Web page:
October 2, 2013

NLog timestamps with millisecond accuracy

DateTime.UtcNow and DateTime.Now properties normally return time with about 16ms accuracy, which is normal in Windows. Windows however has a nice feature that allows multimedia and other real-time applications to temporarily increase time accuracy using timeBeginPeriod and related Windows API functions. Once the accuracy is increased to 1ms, DateTime.UtcNow returns time in 1ms increments. Cool, let's use NLog to measure how much time each part of the code consumes. Unfortunately, to my surprise, NLog still outputs timestamps in 16ms increments. How is that possible? And how to fix it?

All NLog code that needs current time passes through the following property getter:

internal class CurrentTimeGetter
{
    private static int lastTicks = -1;
    private static DateTime lastDateTime = DateTime.MinValue;

    /// <summary>
    /// Gets the current time in an optimized fashion.
    /// </summary>
    /// <value>Current time.</value>
    public static DateTime Now
    {
        get
        {
            int tickCount = Environment.TickCount;
            if (tickCount == lastTicks)
            {
                return lastDateTime;
            }

            DateTime dt = DateTime.Now;

            lastTicks = tickCount;
            lastDateTime = dt;
            return dt;
        }
    }
}

Apparently NLog is using Environment.TickCount to optimize calls to DateTime.Now. The first thing that surprises me about this code is that it is curing symptoms instead of the cause. Just replacing DateTime.Now with DateTime.UtcNow would likely resolve the performance issue. It would also help with consistent use of local/UTC time across NLog. Besides the code being convoluted, it's also buggy.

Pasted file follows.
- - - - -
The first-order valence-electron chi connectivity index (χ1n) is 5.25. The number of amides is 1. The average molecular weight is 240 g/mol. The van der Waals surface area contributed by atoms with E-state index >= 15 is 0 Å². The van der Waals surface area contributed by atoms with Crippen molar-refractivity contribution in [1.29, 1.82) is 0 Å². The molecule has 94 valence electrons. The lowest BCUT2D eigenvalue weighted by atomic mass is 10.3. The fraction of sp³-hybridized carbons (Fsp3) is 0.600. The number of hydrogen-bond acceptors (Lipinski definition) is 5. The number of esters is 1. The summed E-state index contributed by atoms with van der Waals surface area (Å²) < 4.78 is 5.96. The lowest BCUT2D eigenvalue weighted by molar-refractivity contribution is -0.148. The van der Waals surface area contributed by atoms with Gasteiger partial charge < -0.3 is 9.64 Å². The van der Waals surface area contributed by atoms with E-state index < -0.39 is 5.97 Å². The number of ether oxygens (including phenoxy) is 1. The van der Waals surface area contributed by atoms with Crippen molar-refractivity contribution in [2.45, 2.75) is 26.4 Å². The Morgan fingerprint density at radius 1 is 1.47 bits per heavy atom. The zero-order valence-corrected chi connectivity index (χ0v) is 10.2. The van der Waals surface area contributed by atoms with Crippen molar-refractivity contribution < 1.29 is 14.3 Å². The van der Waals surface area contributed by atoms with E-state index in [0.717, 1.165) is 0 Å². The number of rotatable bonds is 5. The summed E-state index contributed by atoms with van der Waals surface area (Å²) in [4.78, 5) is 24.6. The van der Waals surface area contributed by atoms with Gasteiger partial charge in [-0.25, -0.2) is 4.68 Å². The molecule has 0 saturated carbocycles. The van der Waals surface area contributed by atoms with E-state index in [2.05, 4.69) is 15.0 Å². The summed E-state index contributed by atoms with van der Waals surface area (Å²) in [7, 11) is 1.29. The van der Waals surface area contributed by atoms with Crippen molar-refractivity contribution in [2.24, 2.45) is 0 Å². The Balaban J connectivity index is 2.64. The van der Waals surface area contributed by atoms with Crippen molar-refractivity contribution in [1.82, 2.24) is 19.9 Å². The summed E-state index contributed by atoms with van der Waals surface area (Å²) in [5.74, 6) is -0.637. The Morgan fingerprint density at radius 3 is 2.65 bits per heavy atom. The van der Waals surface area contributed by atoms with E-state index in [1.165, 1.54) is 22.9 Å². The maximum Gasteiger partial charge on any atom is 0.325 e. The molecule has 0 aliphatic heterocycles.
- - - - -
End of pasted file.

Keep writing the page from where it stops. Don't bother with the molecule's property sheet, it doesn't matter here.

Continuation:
Even with Windows timers cycling at 1ms, Environment.TickCount still counts time in 16ms increments. Why doesn't Environment.TickCount respect the increased timer accuracy? I guess it's for the sake of consistency. Many apps likely depend on Environment.TickCount to run at particular frequency. So this code limits accuracy of NLog timestamps to 16ms even when DateTime.UtcNow is accurate down to 1ms.

I couldn't come up with solution that would satisfy everyone, so I decided to make time sources configurable. The old code was left as the default option. It was complemented with an accurate option that doesn't use the Environment.TickCount trick. Besides allowing for accurate time, pluggable time sources allow for choosing between UTC and local time at time source level. There is an option for application developers to supply their own time source, which is useful in many scenarios.

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